Social Security is just as important to those collecting it today as to those who will collect it 30 years from now. Those monthly annuity checks are responsible for helping 88% of retirees make ends meet, according to a Gallup poll. And 82% of non-retirees are expecting it to help fund their retirements when they get there.
That's why, when the 2023 Trustee's Report projected the Social Security Trust Fund would exhaust its cash reserves by 2034 one year earlier than reported last year, it set off so many alarms among policymakers. If and when the cash reserves are depleted, a cut to Social Security benefits may be necessary.
The future of the American public's retirement is now in the hands of lawmakers on Capitol Hill. And with new leadership in the House, there may be a glimpse of what Republicans will push for when it comes to Social Security reform.
Here's what newly elected Speaker of the House Mike Johnson has to say about Social Security.
The must-read Mike Johnson quote on Social Security
Mike Johnson hasn't taken a hard stance on what to do about Social Security since becoming Speaker. However, as Chairman of the Republican Study Committee (RSC), he put together a budget proposal in 2019 titled “Preserving American Freedom.”
The budget went over various taxes, regulations, and government programs, but of significant interest is the committee's plan to improve the solvency of Social Security. Johnson decries the Democrats' plans to save Social Security by raising taxes. It won't work, he says.
“The hard reality is that we cannot tax our way out of the impending bankruptcy of Social Security.”
In other words, Johnson believes (or at least once believed) that the only way to protect the longevity of Social Security is to cut benefits now. Specifically, one aspect of his plan proposed incrementally raising the full retirement age until it reaches 69 years old. What's more, the age of early eligibility will also climb at the same pace until it reaches 64.
But Johnson and the RSC suggest Congressional inaction likely means the full retirement age will need to climb to age 70 to ensure Social Security's long-term solvency. To be clear, this is a benefits cut.
The Social Security Administration examined the impact of raising the full retirement age from 67 to 68 or 70. It expects raising the retirement age to 68 would result in a 6.2% to 7.4% reduction in lifetime benefits. Raising it to 70 would result in an 18.1% to 20% decrease in benefits.
Meanwhile, the Trustee's report suggested it'll have to cut benefits by 23% starting in 2034 to maintain solvency. Johnson's plan isn't much better than that.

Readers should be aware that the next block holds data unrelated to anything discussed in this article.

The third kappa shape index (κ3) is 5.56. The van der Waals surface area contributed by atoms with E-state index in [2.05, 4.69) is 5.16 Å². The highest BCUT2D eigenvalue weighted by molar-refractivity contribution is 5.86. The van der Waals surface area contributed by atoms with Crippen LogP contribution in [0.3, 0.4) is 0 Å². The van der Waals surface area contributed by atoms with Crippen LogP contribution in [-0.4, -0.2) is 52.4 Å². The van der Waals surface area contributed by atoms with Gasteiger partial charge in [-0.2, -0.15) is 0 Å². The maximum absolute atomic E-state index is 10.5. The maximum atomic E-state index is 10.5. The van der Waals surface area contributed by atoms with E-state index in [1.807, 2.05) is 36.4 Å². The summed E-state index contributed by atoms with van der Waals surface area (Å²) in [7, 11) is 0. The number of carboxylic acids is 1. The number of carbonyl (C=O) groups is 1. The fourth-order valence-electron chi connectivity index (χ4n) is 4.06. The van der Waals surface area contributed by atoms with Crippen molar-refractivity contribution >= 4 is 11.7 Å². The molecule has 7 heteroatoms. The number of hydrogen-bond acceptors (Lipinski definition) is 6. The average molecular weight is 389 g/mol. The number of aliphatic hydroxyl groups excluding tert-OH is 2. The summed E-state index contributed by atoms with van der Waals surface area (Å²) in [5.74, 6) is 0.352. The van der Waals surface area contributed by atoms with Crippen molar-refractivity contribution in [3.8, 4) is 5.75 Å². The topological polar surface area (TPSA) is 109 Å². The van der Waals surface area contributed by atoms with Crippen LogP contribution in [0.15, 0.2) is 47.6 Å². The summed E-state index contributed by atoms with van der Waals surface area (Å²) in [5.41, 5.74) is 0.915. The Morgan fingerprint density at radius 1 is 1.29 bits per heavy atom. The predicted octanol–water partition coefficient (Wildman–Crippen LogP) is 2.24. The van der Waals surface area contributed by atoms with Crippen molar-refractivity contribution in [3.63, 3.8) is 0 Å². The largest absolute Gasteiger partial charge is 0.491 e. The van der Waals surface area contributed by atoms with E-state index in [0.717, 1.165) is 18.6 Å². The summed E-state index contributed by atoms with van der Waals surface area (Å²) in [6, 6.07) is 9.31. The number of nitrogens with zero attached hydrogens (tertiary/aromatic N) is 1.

Can Congress save Social Security?
Many Democrats generally maintain that they can protect Social Security by raising taxes.
Specifically, Joe Biden proposed that earnings in excess of $400,000 per year should be subject to the 12.4% Social Security tax. Current law only requires workers to pay Social Security tax on the first $160,200 of earnings per year. That number will rise to $168,600 in 2024.
However, Mike Johnson might be right. A new tax on those earning more than $400,000 per year won't by itself necessarily stop Social Security from going bankrupt in the long run. An analysis from the Social Security Administration suggests implementing such a tax plan starting next year will only extend the life of Social Security's cash reserves by another 10 years.
One solution is to raise Social Security payroll taxes for everyone. An immediate 3.8 percentage point tax increase would completely wipe out the shortfall and fund Social Security indefinitely, according to the SSA. But that would have a severe negative impact on low-income households.
It seems the American public is in need of a compromise if it wants to maximize the long-term potential for Social Security.
The good news is both Republicans and Democrats are eager to push through reforms for the program. And it'll be essential for the two parties to come together and figure out a solution with a divided House and Senate.
What you can do about it
It's important to remember the worst-case scenario in this situation. If Congress is unable to reform the program, the Social Security Administration will be forced to cut benefits by roughly 23% starting 2034.
Consider this, though. You'll effectively be in the same spot as if Congress raised the full retirement age to 70 years old with the added flexibility of taking Social Security benefits earlier if you have to.
The best thing you can do to protect yourself from a cut to Social Security benefits is to save more in your retirement accounts. If you can move from the 82% of current workers expecting to rely on Social Security to make ends meet in retirement to the 18% that can survive without it, you'll be in an incredible position. Social Security benefits become icing on the cake at that point.
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